CausePlanet: In addition to the characteristics of CEOs and board members described in the book, what traits do organizations that are ready to successfully embrace this model all share (e.g., level of maturity, financial stability, size, tradition of innovation)?
Kelly and Gerty: As you’ve stated, the characteristics of the CEO remain a critical element. Those characteristics significantly affect the vision and culture of the organization and largely determine whether or not transformation can happen. An orientation toward abundance, learning, excellence and innovation is tremendously important. Beyond that, there are very few hard and fast rules. We’ve sometimes seen executive transitions catalyze the adoption of this model, as new CEOs are often interested in new approaches and motivated to do things differently. In some ways, small organizations that are going through a growth phase have an advantage, as they are often nimble and able to make change happen relatively quickly. It also can be easier in organizations with a certain cachet, as many talented individuals want to be associated with those organizations. However, we’ve seen many exceptions to those trends and look forward to seeing abundant not-for-profits spring up in all sub-sectors, stages and sizes.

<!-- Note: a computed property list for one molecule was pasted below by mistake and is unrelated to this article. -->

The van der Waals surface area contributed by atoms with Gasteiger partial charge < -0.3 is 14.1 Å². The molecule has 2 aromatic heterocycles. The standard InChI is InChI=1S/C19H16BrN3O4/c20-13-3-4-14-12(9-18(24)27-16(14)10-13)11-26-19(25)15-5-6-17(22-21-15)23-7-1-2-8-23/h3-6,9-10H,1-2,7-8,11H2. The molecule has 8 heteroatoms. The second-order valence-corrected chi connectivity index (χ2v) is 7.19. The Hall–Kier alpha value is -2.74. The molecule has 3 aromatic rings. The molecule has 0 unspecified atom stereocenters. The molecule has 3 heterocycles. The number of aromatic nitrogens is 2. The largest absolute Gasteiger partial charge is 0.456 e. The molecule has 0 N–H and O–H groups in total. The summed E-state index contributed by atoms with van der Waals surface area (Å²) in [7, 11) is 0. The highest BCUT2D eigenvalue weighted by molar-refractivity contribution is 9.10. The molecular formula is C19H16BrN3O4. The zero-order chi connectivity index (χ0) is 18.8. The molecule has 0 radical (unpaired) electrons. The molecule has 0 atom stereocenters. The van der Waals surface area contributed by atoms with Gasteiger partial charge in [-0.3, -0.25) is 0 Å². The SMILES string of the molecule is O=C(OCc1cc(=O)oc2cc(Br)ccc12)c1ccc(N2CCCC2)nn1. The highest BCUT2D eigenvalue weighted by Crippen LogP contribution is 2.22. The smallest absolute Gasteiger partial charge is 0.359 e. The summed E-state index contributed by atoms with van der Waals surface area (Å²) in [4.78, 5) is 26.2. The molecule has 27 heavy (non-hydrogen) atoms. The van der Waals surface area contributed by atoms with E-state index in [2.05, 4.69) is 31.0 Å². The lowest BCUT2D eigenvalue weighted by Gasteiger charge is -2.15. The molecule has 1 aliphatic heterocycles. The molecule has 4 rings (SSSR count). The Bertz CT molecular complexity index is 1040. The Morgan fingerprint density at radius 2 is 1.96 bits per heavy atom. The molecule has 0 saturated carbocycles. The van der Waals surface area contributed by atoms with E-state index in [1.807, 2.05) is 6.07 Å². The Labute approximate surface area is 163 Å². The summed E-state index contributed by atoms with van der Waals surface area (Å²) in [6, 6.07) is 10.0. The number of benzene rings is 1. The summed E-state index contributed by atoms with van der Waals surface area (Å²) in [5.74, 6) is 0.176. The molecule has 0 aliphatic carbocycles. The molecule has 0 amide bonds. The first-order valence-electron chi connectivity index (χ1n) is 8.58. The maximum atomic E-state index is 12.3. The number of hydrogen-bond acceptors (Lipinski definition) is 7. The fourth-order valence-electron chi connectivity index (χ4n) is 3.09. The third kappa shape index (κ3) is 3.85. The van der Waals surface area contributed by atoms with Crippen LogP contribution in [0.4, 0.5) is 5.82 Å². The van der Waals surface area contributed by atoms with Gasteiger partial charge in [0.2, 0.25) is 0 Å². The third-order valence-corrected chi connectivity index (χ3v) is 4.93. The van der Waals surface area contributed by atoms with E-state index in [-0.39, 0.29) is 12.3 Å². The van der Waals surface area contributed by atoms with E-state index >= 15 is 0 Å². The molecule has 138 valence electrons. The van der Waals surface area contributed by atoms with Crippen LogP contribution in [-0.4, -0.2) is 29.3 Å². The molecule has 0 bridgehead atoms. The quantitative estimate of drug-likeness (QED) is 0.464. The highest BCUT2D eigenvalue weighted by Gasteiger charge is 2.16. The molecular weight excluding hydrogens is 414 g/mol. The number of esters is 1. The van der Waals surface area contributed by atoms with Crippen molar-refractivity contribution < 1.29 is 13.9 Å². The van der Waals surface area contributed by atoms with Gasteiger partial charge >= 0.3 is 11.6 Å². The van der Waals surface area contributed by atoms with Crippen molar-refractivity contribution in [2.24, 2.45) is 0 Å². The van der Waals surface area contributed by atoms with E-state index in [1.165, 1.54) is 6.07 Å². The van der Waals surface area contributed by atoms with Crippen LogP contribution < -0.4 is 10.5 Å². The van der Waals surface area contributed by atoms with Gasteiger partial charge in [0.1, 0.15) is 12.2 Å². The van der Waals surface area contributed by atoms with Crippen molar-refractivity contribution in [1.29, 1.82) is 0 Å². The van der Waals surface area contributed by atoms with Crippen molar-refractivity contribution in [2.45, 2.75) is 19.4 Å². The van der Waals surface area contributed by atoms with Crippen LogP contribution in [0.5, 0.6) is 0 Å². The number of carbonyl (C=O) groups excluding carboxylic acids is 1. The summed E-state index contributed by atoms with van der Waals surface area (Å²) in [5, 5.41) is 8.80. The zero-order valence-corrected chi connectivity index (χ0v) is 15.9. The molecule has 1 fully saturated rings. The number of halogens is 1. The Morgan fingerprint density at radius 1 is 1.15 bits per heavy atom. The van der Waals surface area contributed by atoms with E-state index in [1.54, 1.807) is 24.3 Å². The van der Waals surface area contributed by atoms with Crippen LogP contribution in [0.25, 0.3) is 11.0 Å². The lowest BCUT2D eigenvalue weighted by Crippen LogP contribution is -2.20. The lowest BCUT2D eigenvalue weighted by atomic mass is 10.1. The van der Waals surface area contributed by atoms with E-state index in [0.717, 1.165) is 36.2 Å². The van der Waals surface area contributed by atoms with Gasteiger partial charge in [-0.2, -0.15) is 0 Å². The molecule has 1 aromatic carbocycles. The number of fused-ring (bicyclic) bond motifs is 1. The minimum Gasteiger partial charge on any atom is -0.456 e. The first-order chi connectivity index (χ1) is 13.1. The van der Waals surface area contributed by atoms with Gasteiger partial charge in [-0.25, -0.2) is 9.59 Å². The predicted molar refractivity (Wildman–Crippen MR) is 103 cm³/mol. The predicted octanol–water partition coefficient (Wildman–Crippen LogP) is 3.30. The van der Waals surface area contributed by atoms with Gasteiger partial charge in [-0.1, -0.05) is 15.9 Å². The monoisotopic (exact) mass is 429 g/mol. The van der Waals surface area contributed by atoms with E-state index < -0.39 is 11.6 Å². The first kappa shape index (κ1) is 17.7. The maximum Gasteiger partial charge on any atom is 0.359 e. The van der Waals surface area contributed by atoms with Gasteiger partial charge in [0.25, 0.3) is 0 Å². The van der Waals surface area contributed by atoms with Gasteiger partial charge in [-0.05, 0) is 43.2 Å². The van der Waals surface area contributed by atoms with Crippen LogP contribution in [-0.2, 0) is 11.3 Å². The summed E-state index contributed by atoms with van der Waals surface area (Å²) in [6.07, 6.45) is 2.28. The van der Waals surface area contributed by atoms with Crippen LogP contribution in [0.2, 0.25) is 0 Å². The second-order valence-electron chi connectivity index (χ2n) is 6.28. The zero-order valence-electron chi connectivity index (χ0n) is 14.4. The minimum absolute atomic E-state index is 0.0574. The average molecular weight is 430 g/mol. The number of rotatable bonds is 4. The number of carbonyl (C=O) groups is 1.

The authors emphasize that instead of nonprofits looking through a budgetary lens, which highlights the need to raise more money, they need to look through a people lens, which encourages them to evaluate their talent needs in order to complete their missions. After a history of professionalizing the nonprofit sector, in which paid employees performed strategic tasks and volunteers completed repetitive tasks with their hands, a new day is dawning. The altruistic volunteer, who gave without expecting any return, is waning. Volunteers now expect meaningful experiences that use their skills.